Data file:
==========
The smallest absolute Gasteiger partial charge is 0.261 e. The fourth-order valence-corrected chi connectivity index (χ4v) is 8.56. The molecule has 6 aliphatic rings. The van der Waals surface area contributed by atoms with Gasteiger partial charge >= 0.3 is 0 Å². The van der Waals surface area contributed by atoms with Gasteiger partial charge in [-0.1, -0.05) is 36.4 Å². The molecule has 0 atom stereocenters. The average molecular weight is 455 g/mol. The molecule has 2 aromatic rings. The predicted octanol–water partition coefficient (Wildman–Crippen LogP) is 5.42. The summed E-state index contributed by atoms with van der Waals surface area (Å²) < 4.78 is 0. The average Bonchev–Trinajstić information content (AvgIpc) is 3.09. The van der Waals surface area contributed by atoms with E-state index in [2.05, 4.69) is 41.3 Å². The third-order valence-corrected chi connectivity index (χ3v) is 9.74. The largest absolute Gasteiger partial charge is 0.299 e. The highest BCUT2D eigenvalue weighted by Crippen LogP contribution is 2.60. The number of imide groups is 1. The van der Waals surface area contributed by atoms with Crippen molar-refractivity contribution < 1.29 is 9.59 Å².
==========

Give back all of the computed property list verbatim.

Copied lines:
The smallest absolute Gasteiger partial charge is 0.261 e. The fourth-order valence-corrected chi connectivity index (χ4v) is 8.56. The molecule has 6 aliphatic rings. The van der Waals surface area contributed by atoms with Gasteiger partial charge >= 0.3 is 0 Å². The van der Waals surface area contributed by atoms with Gasteiger partial charge in [-0.1, -0.05) is 36.4 Å². The molecule has 0 atom stereocenters. The average molecular weight is 455 g/mol. The molecule has 2 aromatic rings. The predicted octanol–water partition coefficient (Wildman–Crippen LogP) is 5.42. The summed E-state index contributed by atoms with van der Waals surface area (Å²) < 4.78 is 0. The average Bonchev–Trinajstić information content (AvgIpc) is 3.09. The van der Waals surface area contributed by atoms with E-state index in [2.05, 4.69) is 41.3 Å². The third-order valence-corrected chi connectivity index (χ3v) is 9.74. The largest absolute Gasteiger partial charge is 0.299 e. The highest BCUT2D eigenvalue weighted by Crippen LogP contribution is 2.60. The number of imide groups is 1. The van der Waals surface area contributed by atoms with Crippen molar-refractivity contribution < 1.29 is 9.59 Å².